Can Peace Come to a Family a Brother 'Destroyed' Because His Sister Is Gay?
Almost 30 years ago, my older brother gave my parents an ultimatum — disown my little sister, who had just revealed she was gay, or he would cut himself and his family off from the rest of us. My parents refused to do such a thing and my brother made good on his threat and destroyed our family. I stood with my sister and have not seen or spoken to my big brother or any of his family since his declaration so long ago. Neither has my sister. Time has not healed the wounds of our family. On his deathbed, my dad asked me never to forget what my brother did to all of us and I promised him I would not — and I refuse to forgive him. My mother has forgiven my brother — and I’m glad for her. I also know my mom dearly wishes to have her family together before she dies. My question: Should I honor my father’s deathbed request or my mother’s final wish? –Straight Sister in the Middle
What a terribly sad situation this is, and one, alas, that prompted a significant number of readers on my Facebook page to volunteer painfully similar stories of broken families. Many readers advised some form of “forgive and forget,” which would put them in the camp of having you follow through on your mother’s plea:
“Forgive, forgive, forgive! 30 years ago was light-years away from where we are today in terms of attitudes about gay people. You simply can’t remain frozen in that very backward and discriminatory moment in time. We must be willing to open the door to a new experience and provide leadership to effect the change we want. We can’t wait around for others to do it for us. It’s tragic your father had to pass with this sad situation burdening his heart. Why make your mother go through the same experience? If she can forgive, so can you. Make the move and give peace a chance. Nothing is won by remaining in this hurtful place.”
Others had a more hardened view, although no less passionate, urging some variation of “never forgive, never forget” (which would be more consistent with your late father’s wishes). Wrote one gay man:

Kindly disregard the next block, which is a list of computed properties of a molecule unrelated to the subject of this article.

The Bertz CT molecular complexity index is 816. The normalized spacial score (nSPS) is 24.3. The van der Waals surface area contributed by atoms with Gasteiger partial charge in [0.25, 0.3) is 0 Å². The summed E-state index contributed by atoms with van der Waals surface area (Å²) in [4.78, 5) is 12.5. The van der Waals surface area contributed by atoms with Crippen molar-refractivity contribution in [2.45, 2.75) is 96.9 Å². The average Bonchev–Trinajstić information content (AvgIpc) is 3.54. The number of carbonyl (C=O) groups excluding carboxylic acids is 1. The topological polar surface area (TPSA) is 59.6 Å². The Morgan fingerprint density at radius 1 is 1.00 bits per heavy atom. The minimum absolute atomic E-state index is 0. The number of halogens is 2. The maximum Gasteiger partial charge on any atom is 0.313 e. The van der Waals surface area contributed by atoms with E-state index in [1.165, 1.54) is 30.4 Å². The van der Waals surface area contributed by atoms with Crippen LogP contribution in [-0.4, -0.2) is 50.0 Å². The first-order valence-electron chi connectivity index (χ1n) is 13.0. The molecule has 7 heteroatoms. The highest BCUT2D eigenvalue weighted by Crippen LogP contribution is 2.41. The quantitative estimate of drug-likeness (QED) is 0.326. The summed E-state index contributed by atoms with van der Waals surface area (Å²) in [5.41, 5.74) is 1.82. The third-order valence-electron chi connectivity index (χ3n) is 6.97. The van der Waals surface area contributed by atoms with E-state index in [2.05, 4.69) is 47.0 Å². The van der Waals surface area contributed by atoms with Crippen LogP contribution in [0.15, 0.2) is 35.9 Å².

“The brother needs to remember that he chose to leave and destroy a group of loving people. He should not return, not ever be allowed to. He must reap what he sowed. You don’t get to destroy people and then come back as if nothing happened, regardless of the sorries.”
As regular readers of this column might guess, I’m inclined to suggest one more effort, if only because your family seems to remain trapped in this old pain.
Three decades is such a long time that it’s possible your brother’s attitudes have changed; perhaps, in the heat of the moment, he made a decision that he now regrets and is too stubborn or embarrassed to acknowledge. One way for you to try to move things forward would be to invite him to your family’s holiday gathering — while making it clear that your sister will be present. Let big brother make the decision whether to attend. If he chooses not to, you’ll know that you tried your best.
Still, I wonder if there isn’t something more going on here than first meets the eye. Your father asked you “never to forget” and you agreed, but then you upped the ante significantly by also refusing to forgive your brother. Forgiving and forgetting are two completely different things, and it is tremendously difficult to forgive someone who hasn’t acknowledged a wrong, much less apologized. It occurs to me that that simple “acceptance” may be a better strategy for your family instead.
There is an important distinction between “forgiveness” and “acceptance,” as Kenny Levine, a social worker in Durham, N.C., explained to me this week. As he put it: “Forgiveness would require active participation on the part of the older brother, to express very genuine sorrow and regret about how his behavior affected the rest of the family.” In other words, he must first say, what for many are the three most difficult words in the English language: “I am sorry.” “Acceptance, however, is a decision on the part of the family that they will cease fighting reality, move beyond the anger, and not continue to let the family be destroyed by one bad apple.” He added: “Acceptance is not easy, but it can be achieved — without the participation of the older brother.”
In the wake of Nelson Mandela’s death earlier this month, I’ve been reminded repeatedly of what it means to truly seek peace: Instead of practicing recrimination or revenge, President Mandela preached reconciliation and tolerance, which not only disarmed those who sought to undermine him but also gave him moral and spiritual authority. With the holiday season upon us, it’s a fitting time to consider rising above the conflicts within our families and around the world. Someone in your family should extend the olive branch and give peace a chance, and it sounds like that someone is you.
Originally published in The New York Times, December 16, 2013